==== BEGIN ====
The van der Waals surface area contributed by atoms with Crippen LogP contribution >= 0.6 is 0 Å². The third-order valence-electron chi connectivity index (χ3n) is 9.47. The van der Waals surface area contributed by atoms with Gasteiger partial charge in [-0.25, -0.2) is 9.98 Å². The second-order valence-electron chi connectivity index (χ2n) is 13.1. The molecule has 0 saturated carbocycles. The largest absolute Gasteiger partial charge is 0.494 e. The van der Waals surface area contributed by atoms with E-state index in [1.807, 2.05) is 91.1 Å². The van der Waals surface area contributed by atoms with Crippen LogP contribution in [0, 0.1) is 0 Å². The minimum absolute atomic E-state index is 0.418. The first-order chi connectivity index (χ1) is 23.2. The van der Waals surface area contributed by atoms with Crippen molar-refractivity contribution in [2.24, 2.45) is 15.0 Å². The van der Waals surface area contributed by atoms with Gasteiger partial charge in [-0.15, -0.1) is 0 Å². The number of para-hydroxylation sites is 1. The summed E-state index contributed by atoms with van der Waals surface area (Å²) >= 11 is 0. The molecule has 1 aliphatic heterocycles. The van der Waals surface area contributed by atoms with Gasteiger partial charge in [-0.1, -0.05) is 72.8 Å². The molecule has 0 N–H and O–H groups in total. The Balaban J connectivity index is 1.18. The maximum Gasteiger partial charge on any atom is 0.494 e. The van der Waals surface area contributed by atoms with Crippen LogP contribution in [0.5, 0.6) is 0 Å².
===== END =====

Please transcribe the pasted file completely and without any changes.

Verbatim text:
The van der Waals surface area contributed by atoms with Crippen LogP contribution >= 0.6 is 0 Å². The third-order valence-electron chi connectivity index (χ3n) is 9.47. The van der Waals surface area contributed by atoms with Gasteiger partial charge in [-0.25, -0.2) is 9.98 Å². The second-order valence-electron chi connectivity index (χ2n) is 13.1. The molecule has 0 saturated carbocycles. The largest absolute Gasteiger partial charge is 0.494 e. The van der Waals surface area contributed by atoms with E-state index in [1.807, 2.05) is 91.1 Å². The van der Waals surface area contributed by atoms with Crippen LogP contribution in [0, 0.1) is 0 Å². The minimum absolute atomic E-state index is 0.418. The first-order chi connectivity index (χ1) is 23.2. The van der Waals surface area contributed by atoms with Crippen molar-refractivity contribution in [2.24, 2.45) is 15.0 Å². The van der Waals surface area contributed by atoms with Gasteiger partial charge in [-0.15, -0.1) is 0 Å². The number of para-hydroxylation sites is 1. The summed E-state index contributed by atoms with van der Waals surface area (Å²) >= 11 is 0. The molecule has 1 aliphatic heterocycles. The van der Waals surface area contributed by atoms with Gasteiger partial charge in [-0.1, -0.05) is 72.8 Å². The molecule has 0 N–H and O–H groups in total. The Balaban J connectivity index is 1.18. The maximum Gasteiger partial charge on any atom is 0.494 e. The van der Waals surface area contributed by atoms with Crippen LogP contribution in [0.5, 0.6) is 0 Å².